Panel chosen to advise Rantoul park district
RANTOUL — There are a couple of bank officials, a village trustee, a retired insurance official, a retired corporate officer, a former teacher and at least one non-golfer.
They make up the citizens advisory committee named to study the future of Rantoul's Brookhill Golf Course and the Rantoul Park District.
They were selected from 27 people who expressed interest. "There were a lot of good applicants," park district board President Gary Hardin said.
All seven have been residents of Rantoul for at least 10 years:
— Dennis Long, chairman and CEO, Bank of Rantoul.
— Bill Shaffner, retired executive vice president, Jeld-Wen, Rantoul.
— Jeremy Reale, Rantoul village trustee and Thomasboro village clerk.
— Angela Ervin, employed at St. Paul's Lutheran Church, a non-golfer who has a degree in recreation administration.
— Todd Bryan, loan officer, Bank of Rantoul.
— Errol Bergman, retired from the insurance business.
— Terry Workman, retired Rantoul Township High School teacher.
The committee will advise the park board concerning the future, mission and goals of the park district. At the forefront: the red ink bleeding from Brookhill.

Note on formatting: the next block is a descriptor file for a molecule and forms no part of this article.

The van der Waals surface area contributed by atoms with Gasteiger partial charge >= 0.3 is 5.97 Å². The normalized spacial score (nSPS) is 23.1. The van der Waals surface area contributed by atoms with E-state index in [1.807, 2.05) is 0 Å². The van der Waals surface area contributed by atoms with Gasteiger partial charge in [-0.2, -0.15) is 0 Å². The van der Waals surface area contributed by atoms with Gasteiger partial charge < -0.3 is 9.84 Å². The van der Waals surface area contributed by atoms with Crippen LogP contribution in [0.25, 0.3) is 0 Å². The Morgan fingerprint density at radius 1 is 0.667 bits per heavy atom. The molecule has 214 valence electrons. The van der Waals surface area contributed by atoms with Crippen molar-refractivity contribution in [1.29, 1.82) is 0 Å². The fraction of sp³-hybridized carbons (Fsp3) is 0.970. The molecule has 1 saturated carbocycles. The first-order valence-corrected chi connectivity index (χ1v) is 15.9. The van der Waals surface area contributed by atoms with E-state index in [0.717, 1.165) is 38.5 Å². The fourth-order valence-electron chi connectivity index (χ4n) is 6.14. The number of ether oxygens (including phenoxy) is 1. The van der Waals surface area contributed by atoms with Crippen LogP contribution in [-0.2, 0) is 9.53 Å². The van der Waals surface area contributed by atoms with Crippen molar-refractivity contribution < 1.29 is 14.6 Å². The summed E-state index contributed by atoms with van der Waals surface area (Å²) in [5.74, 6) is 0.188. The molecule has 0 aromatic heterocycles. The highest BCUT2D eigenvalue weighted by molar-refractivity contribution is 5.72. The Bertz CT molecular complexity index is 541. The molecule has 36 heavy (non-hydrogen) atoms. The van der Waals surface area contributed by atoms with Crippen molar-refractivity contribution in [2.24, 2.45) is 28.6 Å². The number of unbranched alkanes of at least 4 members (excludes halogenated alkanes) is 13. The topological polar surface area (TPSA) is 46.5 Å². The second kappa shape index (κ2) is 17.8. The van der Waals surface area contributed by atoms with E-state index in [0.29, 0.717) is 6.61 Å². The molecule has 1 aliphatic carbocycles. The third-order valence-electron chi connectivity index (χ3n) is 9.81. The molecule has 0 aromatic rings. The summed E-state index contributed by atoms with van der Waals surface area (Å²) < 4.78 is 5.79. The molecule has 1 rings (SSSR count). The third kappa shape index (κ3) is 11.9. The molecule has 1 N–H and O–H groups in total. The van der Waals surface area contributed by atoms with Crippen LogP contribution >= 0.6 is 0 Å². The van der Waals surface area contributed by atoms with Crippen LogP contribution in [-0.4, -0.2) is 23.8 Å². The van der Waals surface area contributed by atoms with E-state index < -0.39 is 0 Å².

Resident Jack Anderson said during a May presentation that the taxpayer-supported course had lost $883,110 from 2010-13 and consumes the majority of the board's budget. The board also oversees the operation of five parks.
At the park board's last meeting, Treasurer Connie Nelson said that while expenses "are in good shape" at Brookhill, projected revenues are running behind. She said expenses are about 60 percent of budget. Pro shop income, however, is at 48.3 percent of budget projections.
Brookhill Manager Jared Busboom said part of the problem might be due to the postponement of two golf tournaments, according to Nelson. One normally held in June and one normally held in July were moved back until later in the summer.
"I'm still concerned, obviously," Nelson said. "I really don't know where else to look for cutting expenses."
Park board members said staff and other expenses have been pared to reduce financial losses. Torres said the golf course employs six people "and two weekenders."
The district is also expected to save about $2,000 on its annual golf cart maintenance contract by not having a company maintain the carts for the rest of the year.
"Our carts weren't getting enough hours to justify the maintenance cost of $4,650 a year that we have always paid," Hardin said.